memories · observations · Two Shoes Tuesday · Uncategorized

Calling friends…


It seems everyone has a cell phone these days.
Even some elementary school kids have them.

If a kid today wants to see a friend they call or text from their phone
and make a play date.
But back in the days of my youthfulness it was different.

When I was a kid there were no cell phones
just phones on a table or attached to the wall.
Neither one could be moved from where it was because
it plugged into the telephone company box thing on the wall.
Children were not encouraged to use the phone.
Phones were for grown-ups.

If I wanted to see my best friend, Linda,
I would walk down the road to her house and stand on her front porch.

Then I would call for her.

Oh, Liiiiiiiiiiindaaaaaaaaaaaaa!

at the top of my lungs until she came to the door.

She would do the same at my house if she wanted to see me.

Why didn’t we knock on the door or use the doorbell?
I have no idea.
All I know is we called for each other.
Hey, it worked.

Click on the shoes to see what others have to say.
Click on the shoes to see what others have to say.

Today’s prompt was call or frost


21 thoughts on “Calling friends…

  1. My friend Lucille Colangelo lived two houses down. I’d get permission from my mother to go see if she could come out and play. Paulette and Debbie Diorio lived on the next block. I’d do the same there. The phone wasn’t such a big deal back then…it was merely a tool…a convenience like the toaster or waffle iron. i remember we had a white Princess model kept in the hallway connecting all our rooms.

    To be quite honest, I hate that everyone is on their phone all the time. It’s gone viral in the wrong direction. I often yearn for simpler times…still use stamps, still send notes and cards. I fight this new impersonal world tooth and claw…right Teddy?

    “Mrs. Colangelo, can Lucille come out and play?”

    1. I have gotten so lazy about notes. I send e-cards but that really is not the same. I do send a few Christmas cards.

      I don’t like to talk on the phone so mostly I text.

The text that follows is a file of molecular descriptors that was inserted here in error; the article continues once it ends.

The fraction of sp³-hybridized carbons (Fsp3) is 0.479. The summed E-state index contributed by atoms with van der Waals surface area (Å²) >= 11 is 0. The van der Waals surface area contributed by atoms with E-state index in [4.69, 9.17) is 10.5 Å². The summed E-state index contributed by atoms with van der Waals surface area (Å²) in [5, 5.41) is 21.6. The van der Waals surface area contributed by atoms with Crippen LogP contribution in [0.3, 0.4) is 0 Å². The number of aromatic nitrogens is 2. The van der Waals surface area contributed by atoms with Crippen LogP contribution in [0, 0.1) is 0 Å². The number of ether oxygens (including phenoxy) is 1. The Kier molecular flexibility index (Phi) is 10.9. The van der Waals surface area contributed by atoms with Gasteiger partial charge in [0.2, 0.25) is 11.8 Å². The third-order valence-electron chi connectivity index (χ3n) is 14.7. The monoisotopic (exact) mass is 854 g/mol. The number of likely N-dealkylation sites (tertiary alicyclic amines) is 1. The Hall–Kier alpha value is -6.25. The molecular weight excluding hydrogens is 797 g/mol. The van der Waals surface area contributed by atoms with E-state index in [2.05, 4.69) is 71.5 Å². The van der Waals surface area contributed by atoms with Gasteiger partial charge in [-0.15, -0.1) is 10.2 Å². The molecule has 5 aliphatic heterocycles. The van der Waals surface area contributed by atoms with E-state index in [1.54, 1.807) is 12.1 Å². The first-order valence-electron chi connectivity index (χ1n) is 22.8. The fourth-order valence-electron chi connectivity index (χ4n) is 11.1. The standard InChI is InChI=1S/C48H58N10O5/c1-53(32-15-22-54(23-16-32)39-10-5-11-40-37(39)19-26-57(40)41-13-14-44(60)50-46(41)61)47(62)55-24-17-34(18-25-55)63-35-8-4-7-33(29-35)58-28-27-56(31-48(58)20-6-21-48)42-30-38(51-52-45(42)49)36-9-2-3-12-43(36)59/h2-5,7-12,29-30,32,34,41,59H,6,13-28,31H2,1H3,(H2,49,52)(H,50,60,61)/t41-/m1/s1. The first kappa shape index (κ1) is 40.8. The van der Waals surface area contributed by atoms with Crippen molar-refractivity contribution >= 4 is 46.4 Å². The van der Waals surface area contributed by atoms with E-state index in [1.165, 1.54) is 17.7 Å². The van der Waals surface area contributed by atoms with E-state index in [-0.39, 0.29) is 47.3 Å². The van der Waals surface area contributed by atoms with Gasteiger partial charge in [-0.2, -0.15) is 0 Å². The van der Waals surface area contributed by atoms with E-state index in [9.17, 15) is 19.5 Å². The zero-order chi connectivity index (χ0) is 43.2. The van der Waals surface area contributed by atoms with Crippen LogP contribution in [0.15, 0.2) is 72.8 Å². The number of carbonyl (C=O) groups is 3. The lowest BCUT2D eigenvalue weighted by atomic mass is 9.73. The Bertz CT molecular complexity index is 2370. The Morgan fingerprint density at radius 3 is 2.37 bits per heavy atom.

I think parents are afraid to let their kids roam the neighborhood these days. Too many weird crazies wandering around. Very sad. We had fun spending most of our time outside.

  2. Lol, I am glad that we have cell phones to call each other now. That way we don’t have to yell, or ring the door bell. We can know if someone is busy, or not before we come over. : )

  3. I remember the yelling for friends. The trouble with knocking of the door was that it might disturb an adult who didn’t want a conversation with a sprat of child who just wanted to play when they we busy in the laundry or in the garden shed out the back. We probably all have out own memories with this one.

    1. Yelling or hollering for friends no longer happens. One of the things technology has put an end to I guess. I am all for progress but sometimes it is very impersonal.

  4. When we finally got a phone in the late 50s, it hung on a wall in a closed entryway, like a large telephone booth. We were not allowed to use the phone. You’re right. It was for adults only–mostly my mother who liked to place catalogue large orders at Sears.

    As well, we never knocked on a friend’s door, we hollered. It was great because we got lots of fresh air.

    1. My mother was on the phone all the time. She had long long long conversations. Drove us all crazy because she was basically unavailable until she hung up then if you needed her or had a question you had to get to her fast…before she was on another call. I think it is interesting that it never occurred to us to knock.

  5. This brought back sweet memories of life in simpler times. Those phones you speak of one the wall, most families had just one, and in later years it was really big time if there was two. You are right that they weren’t used for children’s chatter, or even teen talk at our house, if you wanted to visit you might call to agree to meet up at one house or the other, but you did your visiting face to face and side by side. I love the convenience and safety of always being within reach of everyone important to us, but I do miss those old days of hollering across yards or biking down the block to see if your friend was home. Lovely post!

    1. Thanks, Josie. Life was simpler. With almost instant communication, I think, we have to be more thoughtful. Sometimes a bit of time before communicating something gives a better perspective of what needs to be said and how to say it.

  6. I remember these days. We didn’t know any different either. We did care about the phone when we became teenagers. I so remember that time in my life.

    Have a fabulous day. 🙂

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